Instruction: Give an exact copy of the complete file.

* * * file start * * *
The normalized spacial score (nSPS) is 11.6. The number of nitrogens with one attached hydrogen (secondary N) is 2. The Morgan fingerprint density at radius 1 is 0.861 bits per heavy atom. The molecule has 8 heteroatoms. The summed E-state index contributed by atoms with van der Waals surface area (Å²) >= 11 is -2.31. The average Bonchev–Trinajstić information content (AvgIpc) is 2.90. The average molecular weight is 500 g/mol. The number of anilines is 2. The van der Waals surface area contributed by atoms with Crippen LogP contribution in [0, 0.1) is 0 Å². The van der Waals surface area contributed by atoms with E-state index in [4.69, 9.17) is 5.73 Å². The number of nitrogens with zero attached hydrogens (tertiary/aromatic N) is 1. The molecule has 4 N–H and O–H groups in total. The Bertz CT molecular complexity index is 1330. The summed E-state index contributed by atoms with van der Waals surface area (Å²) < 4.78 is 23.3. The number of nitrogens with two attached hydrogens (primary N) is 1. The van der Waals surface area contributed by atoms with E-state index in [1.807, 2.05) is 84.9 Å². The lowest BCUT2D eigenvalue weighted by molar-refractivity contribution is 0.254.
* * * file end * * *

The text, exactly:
The normalized spacial score (nSPS) is 11.6. The number of nitrogens with one attached hydrogen (secondary N) is 2. The Morgan fingerprint density at radius 1 is 0.861 bits per heavy atom. The molecule has 8 heteroatoms. The summed E-state index contributed by atoms with van der Waals surface area (Å²) >= 11 is -2.31. The average Bonchev–Trinajstić information content (AvgIpc) is 2.90. The average molecular weight is 500 g/mol. The number of anilines is 2. The van der Waals surface area contributed by atoms with Crippen LogP contribution in [0, 0.1) is 0 Å². The van der Waals surface area contributed by atoms with E-state index in [4.69, 9.17) is 5.73 Å². The number of nitrogens with zero attached hydrogens (tertiary/aromatic N) is 1. The molecule has 4 N–H and O–H groups in total. The Bertz CT molecular complexity index is 1330. The summed E-state index contributed by atoms with van der Waals surface area (Å²) < 4.78 is 23.3. The number of nitrogens with two attached hydrogens (primary N) is 1. The van der Waals surface area contributed by atoms with E-state index in [1.807, 2.05) is 84.9 Å². The lowest BCUT2D eigenvalue weighted by molar-refractivity contribution is 0.254.